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Selenium Salt Block ok for Mini Cattle???

Discussion in 'Feeding Time - Cattle (Feed & Forages)' started by omg_sob, Aug 5, 2016.

  1. Aug 5, 2016
    omg_sob

    omg_sob Ridin' The Range

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    I just got 3 Mini Western Heritage Heifers who are between a yr and a yr and a half. I guess they range in size from 85lbs to 150. I just put a Selenium Salt/Mineral Block in their paddock. I usually use the red mineral blocks with our big cattle, but the farmer at the feed place said that since our soil is Selenium difficient he recommends this block.

    Is it ok for Mini's?????

    Thanks for any replies.

    omg_sob
     
  2. Aug 5, 2016
    frustratedearthmother

    frustratedearthmother Herd Master

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    I wish I had an answer for you, but I have no idea. But I 'googled' them and they are so cool! I didn't know this breed existed. Would love to see pics if you get a chance!
     
  3. Aug 5, 2016
    Latestarter

    Latestarter Novice; "Practicing" Animal Husbandry Golden Herd Member

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    Welcome @omg_sob ! Glad you joined us. Can't help you on the cattle question, but maybe some others here can. I don't know if anyone here owns the minis though... Pictures would be pretty cool if you'd share some.
     
  4. Aug 5, 2016
    omg_sob

    omg_sob Ridin' The Range

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    Hi guys....here are a few pix of the girls. VZM.IMG_20160729_181153.jpg VZM.IMG_20160724_185703.jpg
     
    WildRoseBeef and Latestarter like this.
  5. Aug 5, 2016
    NH homesteader

    NH homesteader Herd Master

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    I don't own or know anything much about cows but wow! They are gorgeous!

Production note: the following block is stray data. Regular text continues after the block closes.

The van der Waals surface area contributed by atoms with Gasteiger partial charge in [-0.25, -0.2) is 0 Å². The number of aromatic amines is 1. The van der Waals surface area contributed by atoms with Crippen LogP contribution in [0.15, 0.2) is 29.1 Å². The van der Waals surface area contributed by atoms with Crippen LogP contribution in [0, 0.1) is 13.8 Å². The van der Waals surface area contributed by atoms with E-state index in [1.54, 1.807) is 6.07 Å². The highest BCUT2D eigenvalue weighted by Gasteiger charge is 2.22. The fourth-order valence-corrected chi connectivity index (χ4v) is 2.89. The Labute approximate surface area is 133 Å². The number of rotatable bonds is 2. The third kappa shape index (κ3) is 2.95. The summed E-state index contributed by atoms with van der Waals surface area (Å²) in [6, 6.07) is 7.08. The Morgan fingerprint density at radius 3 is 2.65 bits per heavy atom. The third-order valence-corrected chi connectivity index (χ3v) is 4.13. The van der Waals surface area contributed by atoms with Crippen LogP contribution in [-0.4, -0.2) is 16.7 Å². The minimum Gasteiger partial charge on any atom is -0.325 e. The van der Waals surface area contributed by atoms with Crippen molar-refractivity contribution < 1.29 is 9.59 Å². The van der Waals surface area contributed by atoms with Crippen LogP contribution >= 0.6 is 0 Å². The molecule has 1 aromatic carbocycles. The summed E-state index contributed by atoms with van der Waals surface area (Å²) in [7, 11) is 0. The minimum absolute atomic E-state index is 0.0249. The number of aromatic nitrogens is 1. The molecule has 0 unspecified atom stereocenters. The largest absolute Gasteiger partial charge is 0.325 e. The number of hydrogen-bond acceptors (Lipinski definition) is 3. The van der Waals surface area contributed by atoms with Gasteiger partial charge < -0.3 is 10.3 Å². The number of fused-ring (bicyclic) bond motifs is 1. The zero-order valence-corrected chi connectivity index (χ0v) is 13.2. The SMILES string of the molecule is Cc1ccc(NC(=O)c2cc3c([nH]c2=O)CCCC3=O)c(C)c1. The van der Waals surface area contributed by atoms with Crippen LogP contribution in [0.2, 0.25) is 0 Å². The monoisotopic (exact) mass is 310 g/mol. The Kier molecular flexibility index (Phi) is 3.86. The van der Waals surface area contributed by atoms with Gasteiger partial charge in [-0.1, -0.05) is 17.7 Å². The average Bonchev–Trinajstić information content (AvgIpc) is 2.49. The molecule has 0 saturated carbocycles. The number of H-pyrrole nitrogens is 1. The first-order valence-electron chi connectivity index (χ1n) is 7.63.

And welcome!
     
  6. Aug 5, 2016
    frustratedearthmother

    frustratedearthmother Herd Master

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    Oh wow - they are so cute! Thanks!
     
  7. Aug 5, 2016
    JenniferDuBay

    JenniferDuBay Overrun with beasties

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    OMG THATS A TINY TINY COW!!one!!1! I HAD NO IDEA THERE WERE TINY COWS WOW (color me impressed.)
     
  8. Aug 6, 2016
    Latestarter

    Latestarter Novice; "Practicing" Animal Husbandry Golden Herd Member

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    Those are AWE-some! Thanks for sharing the pics!
     
  9. Aug 6, 2016
    greybeard

    greybeard Herd Master

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    Selenium is one of those trace elements that has a very narrow path to follow--that is, it's a pretty short jump from being deficient to having so much you risk selenium toxicity.
    Never start a mineral supplement regimen without first having a soil test done on your pastures.
    Minerals in soils vary across a state, across a county and across a pasture-highs in one part of the pasture, low in another. Another way is to have a blood sample from a random group of your herd drawn by a vet and have it tested.
    The guy at the feed store doesn't know, we don't know and you won't know without some testing. Parts of my property are low in Se, parts are adequate, and one part is considered borderline too high to graze.All within 124 acres.

    Additionally, the feed you buy is made from plants that were, in all likelihood, grown somewhere else. So is the hay unless you cut and bale your own. Selenium comes to the cattle from the soil thru plants and because of this, every bit of what a cow eats has to be considered when deciding whether a custom mineral supplement is need or even safe.

    Generally speaking, a mineral program that is safe and adequate for full size cattle is also ok for the mini breeds.

    (blocks btw, are the least efficient way for cattle to get mineral supplements. Liquid and loose mineral supplements are a much better way to go, same goes for salt--loose salt is a better method)
     
    omg_sob and WildRoseBeef like this.
  10. Aug 6, 2016
    WildRoseBeef

    WildRoseBeef Range nerd & bovine enthusiast

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    Where are you located @omg_sob ? That will have a big influence on whether your cattle need Se or not. Up here in Alberta most all soils are deficient in Se, but further south, especially south of the most northerly states, Se deficiency is less of a worry than Se toxicity. So x2 on what greybeard said: get a soil test done and/or a feed test--the latter especially if you're not making your own feed--to see what trace minerals are needed and which are not.